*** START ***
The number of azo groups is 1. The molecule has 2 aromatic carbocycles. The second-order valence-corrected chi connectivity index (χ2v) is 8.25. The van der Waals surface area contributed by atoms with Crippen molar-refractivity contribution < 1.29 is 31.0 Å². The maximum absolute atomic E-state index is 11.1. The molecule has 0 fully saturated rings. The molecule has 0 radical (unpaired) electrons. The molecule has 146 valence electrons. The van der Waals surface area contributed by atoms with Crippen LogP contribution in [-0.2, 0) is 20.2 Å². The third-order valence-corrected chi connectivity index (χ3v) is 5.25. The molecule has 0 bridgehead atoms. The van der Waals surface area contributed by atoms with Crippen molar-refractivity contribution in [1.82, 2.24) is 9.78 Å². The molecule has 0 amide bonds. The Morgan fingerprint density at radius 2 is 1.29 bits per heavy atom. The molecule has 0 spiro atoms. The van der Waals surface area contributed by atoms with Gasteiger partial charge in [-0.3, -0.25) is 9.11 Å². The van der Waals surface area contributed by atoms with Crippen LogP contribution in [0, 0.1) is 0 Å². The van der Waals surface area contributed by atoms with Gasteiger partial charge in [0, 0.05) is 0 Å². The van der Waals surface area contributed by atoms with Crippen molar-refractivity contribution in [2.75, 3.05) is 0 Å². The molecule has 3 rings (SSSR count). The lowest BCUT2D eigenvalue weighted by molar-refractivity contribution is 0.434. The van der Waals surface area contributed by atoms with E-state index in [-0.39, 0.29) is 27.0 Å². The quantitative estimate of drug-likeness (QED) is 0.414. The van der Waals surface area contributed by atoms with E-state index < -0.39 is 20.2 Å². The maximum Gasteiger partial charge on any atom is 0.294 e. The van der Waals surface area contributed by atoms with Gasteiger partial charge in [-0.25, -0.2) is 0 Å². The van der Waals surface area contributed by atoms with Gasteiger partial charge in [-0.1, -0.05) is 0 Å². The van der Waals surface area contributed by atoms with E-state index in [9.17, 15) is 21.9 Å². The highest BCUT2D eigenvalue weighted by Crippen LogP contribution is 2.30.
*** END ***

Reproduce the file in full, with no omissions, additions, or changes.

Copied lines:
The number of azo groups is 1. The molecule has 2 aromatic carbocycles. The second-order valence-corrected chi connectivity index (χ2v) is 8.25. The van der Waals surface area contributed by atoms with Crippen molar-refractivity contribution < 1.29 is 31.0 Å². The maximum absolute atomic E-state index is 11.1. The molecule has 0 fully saturated rings. The molecule has 0 radical (unpaired) electrons. The molecule has 146 valence electrons. The van der Waals surface area contributed by atoms with Crippen LogP contribution in [-0.2, 0) is 20.2 Å². The third-order valence-corrected chi connectivity index (χ3v) is 5.25. The molecule has 0 bridgehead atoms. The van der Waals surface area contributed by atoms with Crippen molar-refractivity contribution in [1.82, 2.24) is 9.78 Å². The molecule has 0 amide bonds. The Morgan fingerprint density at radius 2 is 1.29 bits per heavy atom. The molecule has 0 spiro atoms. The van der Waals surface area contributed by atoms with Gasteiger partial charge in [-0.3, -0.25) is 9.11 Å². The van der Waals surface area contributed by atoms with Crippen LogP contribution in [0, 0.1) is 0 Å². The van der Waals surface area contributed by atoms with Gasteiger partial charge in [0, 0.05) is 0 Å². The van der Waals surface area contributed by atoms with Crippen molar-refractivity contribution in [2.75, 3.05) is 0 Å². The molecule has 3 rings (SSSR count). The lowest BCUT2D eigenvalue weighted by molar-refractivity contribution is 0.434. The van der Waals surface area contributed by atoms with E-state index in [-0.39, 0.29) is 27.0 Å². The quantitative estimate of drug-likeness (QED) is 0.414. The van der Waals surface area contributed by atoms with E-state index < -0.39 is 20.2 Å². The maximum Gasteiger partial charge on any atom is 0.294 e. The van der Waals surface area contributed by atoms with Gasteiger partial charge in [-0.25, -0.2) is 0 Å². The van der Waals surface area contributed by atoms with Gasteiger partial charge in [-0.1, -0.05) is 0 Å². The van der Waals surface area contributed by atoms with E-state index in [9.17, 15) is 21.9 Å². The highest BCUT2D eigenvalue weighted by Crippen LogP contribution is 2.30.